REVIEW WRITTEN BY MARK MESZOROS
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Another swing and another relative miss for Warner Bros. and DC Comics.
After rampant criticism that March’s “Batman v Superman: Dawn of Justice” was too doomy and gloomy, Warner/DC seemed to be promising more fun — if dark fun — with “Suicide Squad.”
Sure, “Suicide Squad,” which brings together a group of villains to save the day, is more fun than “Batman v Superman” — but really, how could it not be?
There certainly are laughs to be had, but not enough. What it needed to be was Warner/DC’s answer to “Deadpool,” the R-rated blast featuring a foul-mouthed and incredibly violent anti hero from Marvel Comics. Instead, “Suicide Squad” is another sign Warner/DC’s efforts to create an interconnected superhero world hasn’t yet caught up to Marvel Studios’ Marvel Cinematic Universe. (And, yes, “Deadpool” isn’t from Marvel Studios or part of that universe — it’s a 20th Century Fox property and is loosely tied to that company’s “X-Men” franchise — but the point remains.)
“Suicide Squad” has so much promise. Along with its solid premise, the film from writer-director David Ayer (“Fury,” “End of Watch”) boasts a very appealing cast that includes Will Smith, Margot Robbie, Viola Davis, Joel Kinnaman and Jared Leto.
It starts out well enough, first introducing us to the two villains who will be carrying much of the load.
We meet Smith’s Deadshot — a master marksman who takes huge sums of money to carry out assassinations but won’t harm women or children — locked in a cell and working a heavy bag. He’s served a plate of “loaf,” which he’s told is a mix of spaghetti, toenails and a few other things, by a taunting guard in this top-secret prison in Louisiana.
At the same facility, we meet Robbie’s mentally unstable Harley Quinn, who sits in a barred cell approachable on all sides. When she’s reminded not to touch the bars — by a guard to refers to her as “Hotness” — she licks one of them. He then has the bars electrofied, causing her to fling away from them. You get the distinct impression this isn’t the first time she’s received that particular shock.
“That’s just a whole lotta pretty and a whole lotta crazy,” the guard remarks.
We learn from Davis’ Amanda Waller — a ruthless and manipulative U.S. intelligence officer who wants to put these and other villains together in an off-the-books task force to battle the growing danger posed by the world’s supernaturally gifted “metahumans” — that Harley once was Dr. Harleen Quinzel. However, the Arkham Asylum psychiatrist fell victim to the mindgames of Leto’s Joker and fell in love with him. She now boasts tattoos that show her devotion to “Puddin’,” as she calls him, as well as similarly unnaturally white skin. Theirs is “a workplace romance” gone wrong, Waller remarks.
Waller gets the go-ahead for her risky task force, adding to the mix the monstrous Killer Croc (Adewale Akinnuoye-Agbaje), the fire-conjuring Diablo (Jay Hernandez), Slipknot (Adam Beach), Boomerang (Jai Courtney) and others. They are to be led by the highly decorated Colonel Rick Flag (Kinnaman, of “Run All Night” and AMC’s/Netflix’s “The Killing”), who has romantic ties to the woman who becomes the movie’s big baddie — Dr. June Moone (Cara Delevingne of “Paper Towns”), who is possessed by the powerful witch Enchantress.
Unfortunately, “Suicide Squad” is at its best during its lengthy introductory phase. After its story is set up, it’s fairly poorly told. Ayer’s script attempts a delicate dance in which this team of villains goes from being coerced into doing good to more or less wanting to save the day, but it doesn’t really work.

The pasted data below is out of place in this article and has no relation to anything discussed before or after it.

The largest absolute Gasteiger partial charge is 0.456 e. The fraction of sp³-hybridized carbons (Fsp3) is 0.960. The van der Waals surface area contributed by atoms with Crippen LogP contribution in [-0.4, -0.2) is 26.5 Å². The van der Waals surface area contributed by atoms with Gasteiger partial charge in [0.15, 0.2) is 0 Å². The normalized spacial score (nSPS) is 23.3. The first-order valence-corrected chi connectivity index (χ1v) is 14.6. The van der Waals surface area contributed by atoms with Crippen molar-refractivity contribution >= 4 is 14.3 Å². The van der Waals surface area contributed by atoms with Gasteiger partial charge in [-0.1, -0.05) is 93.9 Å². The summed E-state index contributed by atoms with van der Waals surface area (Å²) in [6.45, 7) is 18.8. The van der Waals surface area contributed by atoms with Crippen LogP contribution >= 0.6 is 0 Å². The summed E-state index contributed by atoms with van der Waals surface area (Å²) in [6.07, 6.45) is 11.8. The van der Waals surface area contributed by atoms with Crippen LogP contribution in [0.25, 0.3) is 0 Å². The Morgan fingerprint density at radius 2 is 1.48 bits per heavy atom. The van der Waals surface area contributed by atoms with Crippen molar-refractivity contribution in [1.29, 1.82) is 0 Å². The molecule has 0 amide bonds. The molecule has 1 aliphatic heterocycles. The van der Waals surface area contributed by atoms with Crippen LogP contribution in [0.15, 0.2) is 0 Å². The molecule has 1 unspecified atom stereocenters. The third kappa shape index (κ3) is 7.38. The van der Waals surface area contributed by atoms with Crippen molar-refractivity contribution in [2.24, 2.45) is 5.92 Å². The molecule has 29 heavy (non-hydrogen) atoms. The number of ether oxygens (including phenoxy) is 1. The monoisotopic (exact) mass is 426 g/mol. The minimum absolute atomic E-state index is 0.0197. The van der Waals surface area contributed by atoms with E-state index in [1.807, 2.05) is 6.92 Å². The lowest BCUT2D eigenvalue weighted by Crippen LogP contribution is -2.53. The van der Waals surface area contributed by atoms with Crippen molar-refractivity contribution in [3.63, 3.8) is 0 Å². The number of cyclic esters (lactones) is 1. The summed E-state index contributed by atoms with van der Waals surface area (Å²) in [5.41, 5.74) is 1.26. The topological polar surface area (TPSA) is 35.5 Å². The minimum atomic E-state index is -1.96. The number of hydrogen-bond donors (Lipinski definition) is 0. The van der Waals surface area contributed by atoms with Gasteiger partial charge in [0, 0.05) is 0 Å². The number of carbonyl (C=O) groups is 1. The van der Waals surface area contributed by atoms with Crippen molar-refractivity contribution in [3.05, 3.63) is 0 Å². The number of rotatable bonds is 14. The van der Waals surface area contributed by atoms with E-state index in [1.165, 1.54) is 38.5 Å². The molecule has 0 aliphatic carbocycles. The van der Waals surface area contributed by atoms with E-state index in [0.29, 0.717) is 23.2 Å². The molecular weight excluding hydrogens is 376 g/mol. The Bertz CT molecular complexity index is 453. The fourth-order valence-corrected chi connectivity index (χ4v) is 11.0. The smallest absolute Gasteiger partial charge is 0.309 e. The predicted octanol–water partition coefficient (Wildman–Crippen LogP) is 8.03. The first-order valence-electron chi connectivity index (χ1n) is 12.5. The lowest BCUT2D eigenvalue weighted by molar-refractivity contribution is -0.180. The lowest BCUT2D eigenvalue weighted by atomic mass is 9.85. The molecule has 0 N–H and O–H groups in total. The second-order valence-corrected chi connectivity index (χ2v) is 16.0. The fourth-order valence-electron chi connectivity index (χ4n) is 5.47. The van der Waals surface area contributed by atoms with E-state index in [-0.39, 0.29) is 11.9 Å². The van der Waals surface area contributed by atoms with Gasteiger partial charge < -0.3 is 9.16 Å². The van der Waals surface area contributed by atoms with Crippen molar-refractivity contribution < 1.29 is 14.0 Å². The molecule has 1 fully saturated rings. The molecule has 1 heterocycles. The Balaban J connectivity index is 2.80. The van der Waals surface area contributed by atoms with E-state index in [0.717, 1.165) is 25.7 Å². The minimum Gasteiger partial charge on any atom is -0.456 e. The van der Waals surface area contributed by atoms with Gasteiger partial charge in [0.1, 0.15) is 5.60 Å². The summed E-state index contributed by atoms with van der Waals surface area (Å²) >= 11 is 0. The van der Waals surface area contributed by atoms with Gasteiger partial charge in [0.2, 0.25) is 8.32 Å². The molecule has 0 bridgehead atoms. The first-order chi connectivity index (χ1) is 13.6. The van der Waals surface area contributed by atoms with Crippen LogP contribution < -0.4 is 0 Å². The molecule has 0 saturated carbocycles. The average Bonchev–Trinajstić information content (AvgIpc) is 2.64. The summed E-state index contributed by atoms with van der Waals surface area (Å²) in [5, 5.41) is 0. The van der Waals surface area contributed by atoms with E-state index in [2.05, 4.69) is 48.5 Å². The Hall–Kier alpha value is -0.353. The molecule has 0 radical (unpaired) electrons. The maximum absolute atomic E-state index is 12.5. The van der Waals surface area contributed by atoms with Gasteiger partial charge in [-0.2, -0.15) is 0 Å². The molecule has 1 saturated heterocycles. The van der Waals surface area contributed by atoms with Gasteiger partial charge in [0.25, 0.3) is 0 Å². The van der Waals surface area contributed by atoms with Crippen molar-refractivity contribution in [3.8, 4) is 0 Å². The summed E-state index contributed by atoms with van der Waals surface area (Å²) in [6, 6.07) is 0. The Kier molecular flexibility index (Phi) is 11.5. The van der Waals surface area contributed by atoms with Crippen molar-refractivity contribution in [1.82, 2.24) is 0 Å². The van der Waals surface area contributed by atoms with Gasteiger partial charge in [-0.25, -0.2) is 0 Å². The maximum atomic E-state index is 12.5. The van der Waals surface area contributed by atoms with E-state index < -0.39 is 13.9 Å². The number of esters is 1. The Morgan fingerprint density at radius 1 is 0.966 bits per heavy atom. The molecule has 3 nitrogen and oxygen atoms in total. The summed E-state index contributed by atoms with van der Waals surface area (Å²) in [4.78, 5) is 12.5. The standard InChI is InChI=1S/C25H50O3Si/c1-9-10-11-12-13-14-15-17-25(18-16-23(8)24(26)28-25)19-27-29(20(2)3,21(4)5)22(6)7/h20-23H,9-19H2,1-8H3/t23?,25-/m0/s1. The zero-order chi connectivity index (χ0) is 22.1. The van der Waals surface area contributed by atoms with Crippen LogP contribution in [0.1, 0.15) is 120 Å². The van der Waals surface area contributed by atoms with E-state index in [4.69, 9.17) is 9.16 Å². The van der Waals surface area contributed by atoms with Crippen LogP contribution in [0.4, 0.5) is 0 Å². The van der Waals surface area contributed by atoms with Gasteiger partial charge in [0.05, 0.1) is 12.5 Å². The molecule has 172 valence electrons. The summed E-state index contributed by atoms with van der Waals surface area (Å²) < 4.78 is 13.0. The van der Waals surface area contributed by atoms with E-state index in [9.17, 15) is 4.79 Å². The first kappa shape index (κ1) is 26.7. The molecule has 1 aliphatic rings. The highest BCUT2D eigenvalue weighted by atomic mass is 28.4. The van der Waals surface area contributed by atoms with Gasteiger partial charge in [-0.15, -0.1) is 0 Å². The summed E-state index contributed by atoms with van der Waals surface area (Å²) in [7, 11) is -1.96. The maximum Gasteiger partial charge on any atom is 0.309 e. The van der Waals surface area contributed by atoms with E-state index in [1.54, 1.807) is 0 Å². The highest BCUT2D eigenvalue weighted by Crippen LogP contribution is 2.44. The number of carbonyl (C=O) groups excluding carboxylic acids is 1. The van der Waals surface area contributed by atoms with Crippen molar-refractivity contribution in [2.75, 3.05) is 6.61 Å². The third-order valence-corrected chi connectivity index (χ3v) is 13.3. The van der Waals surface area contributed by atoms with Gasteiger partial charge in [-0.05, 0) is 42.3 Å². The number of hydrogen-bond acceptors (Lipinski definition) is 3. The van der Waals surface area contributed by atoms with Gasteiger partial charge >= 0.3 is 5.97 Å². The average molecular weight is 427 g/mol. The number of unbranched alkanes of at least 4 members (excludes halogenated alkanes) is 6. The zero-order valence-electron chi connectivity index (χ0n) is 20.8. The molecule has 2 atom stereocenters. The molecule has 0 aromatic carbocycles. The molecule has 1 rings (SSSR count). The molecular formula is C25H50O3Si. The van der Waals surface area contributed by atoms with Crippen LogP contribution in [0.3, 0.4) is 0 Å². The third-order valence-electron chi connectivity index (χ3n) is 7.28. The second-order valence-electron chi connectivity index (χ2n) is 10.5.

Nor does Ayer, the writer of “Training Day,” justify the presence of Harley from a story perspective. Sure, she can handle herself in a fight, but so can a soldier. She clearly is along for the ride because A) Robbie (“The Legend of Tarzan,” “The Wolf of Wall Street”) is incredibly beautiful and also talented; B) writing for the character clearly is fun, Harley keeping the party light with oddball but welcome lines; and C) without her there’d be no reason to involve the Joker, who is intent on freeing his lady love.
Speaking of the Clown Prince of Gotham, Leto’s Joker is … OK, at best. Look, it’s a comically tall order to follow the big-screen portrayals of the character by Jack Nicholson and the late Heath Ledger, and, if nothing else, Leto’s lean frame recalls some memorable comic-book takes on Batman’s arch nemesis. The real problem, however, is Ayer mishandles the character’s involvement in “Suicide Squad”; there isn’t enough of The Joker to make a real impression on the movie, but there’s too much of him to build suspense for a future appearance. (Leto says he wants to appear in a planned Ben Affleck-directed Batman movie, and that seems like a logical thing.)
While on the topic of misused resources, let’s talk about Smith (“Concussion,” “Focus”). The movie’s biggest star and charismatic box-office draw, he is relegated to a relatively one-note character. Instead of harnessing the fun, engaging Smith we get in a lot of movies, “Suicide Squad” relegates him to moping around because he is disappointing to his young daughter, who doesn’t want him to kill. You can understand Smith’s desire to play a darker character, but Deadshot just isn’t that memorable of one, sadly.
Similarly, the notable talents of Davis (“The Help,” ABC’s “How to Get Away With Murder”) aren’t utilized as the driven Waller. Still, it’s nice to see a black woman cast in the kind of role filled over the years by any number of white male actors.
As for Ayer’s directing, it’s lackluster. The action scenes are a combination of boring and disorganized, the movie’s momentum stalls too often.
“Suicide Squad” isn’t dead on arrival, but it is ultimately a huge missed opportunity.
Sorry, Harley, that’s no joke.